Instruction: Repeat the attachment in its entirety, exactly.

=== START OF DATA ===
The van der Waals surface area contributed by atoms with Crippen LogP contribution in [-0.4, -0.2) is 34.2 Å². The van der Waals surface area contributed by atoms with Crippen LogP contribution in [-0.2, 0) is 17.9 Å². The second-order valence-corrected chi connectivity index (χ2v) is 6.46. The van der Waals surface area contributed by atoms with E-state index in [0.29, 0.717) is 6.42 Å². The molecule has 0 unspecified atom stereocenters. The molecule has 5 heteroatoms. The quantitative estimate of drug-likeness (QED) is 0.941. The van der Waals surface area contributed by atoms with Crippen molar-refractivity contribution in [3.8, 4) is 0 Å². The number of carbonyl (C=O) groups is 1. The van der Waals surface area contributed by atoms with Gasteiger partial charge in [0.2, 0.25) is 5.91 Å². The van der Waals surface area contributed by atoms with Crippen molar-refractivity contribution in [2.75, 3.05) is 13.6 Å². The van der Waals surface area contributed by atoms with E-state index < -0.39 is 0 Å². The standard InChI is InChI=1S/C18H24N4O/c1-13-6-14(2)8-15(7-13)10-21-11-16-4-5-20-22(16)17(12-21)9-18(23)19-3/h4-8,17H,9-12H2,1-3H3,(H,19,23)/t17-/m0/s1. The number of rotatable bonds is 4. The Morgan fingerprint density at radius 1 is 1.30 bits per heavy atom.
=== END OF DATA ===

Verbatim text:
The van der Waals surface area contributed by atoms with Crippen LogP contribution in [-0.4, -0.2) is 34.2 Å². The van der Waals surface area contributed by atoms with Crippen LogP contribution in [-0.2, 0) is 17.9 Å². The second-order valence-corrected chi connectivity index (χ2v) is 6.46. The van der Waals surface area contributed by atoms with E-state index in [0.29, 0.717) is 6.42 Å². The molecule has 0 unspecified atom stereocenters. The molecule has 5 heteroatoms. The quantitative estimate of drug-likeness (QED) is 0.941. The van der Waals surface area contributed by atoms with Crippen molar-refractivity contribution in [3.8, 4) is 0 Å². The number of carbonyl (C=O) groups is 1. The van der Waals surface area contributed by atoms with Gasteiger partial charge in [0.2, 0.25) is 5.91 Å². The van der Waals surface area contributed by atoms with Crippen molar-refractivity contribution in [2.75, 3.05) is 13.6 Å². The van der Waals surface area contributed by atoms with E-state index < -0.39 is 0 Å². The standard InChI is InChI=1S/C18H24N4O/c1-13-6-14(2)8-15(7-13)10-21-11-16-4-5-20-22(16)17(12-21)9-18(23)19-3/h4-8,17H,9-12H2,1-3H3,(H,19,23)/t17-/m0/s1. The number of rotatable bonds is 4. The Morgan fingerprint density at radius 1 is 1.30 bits per heavy atom.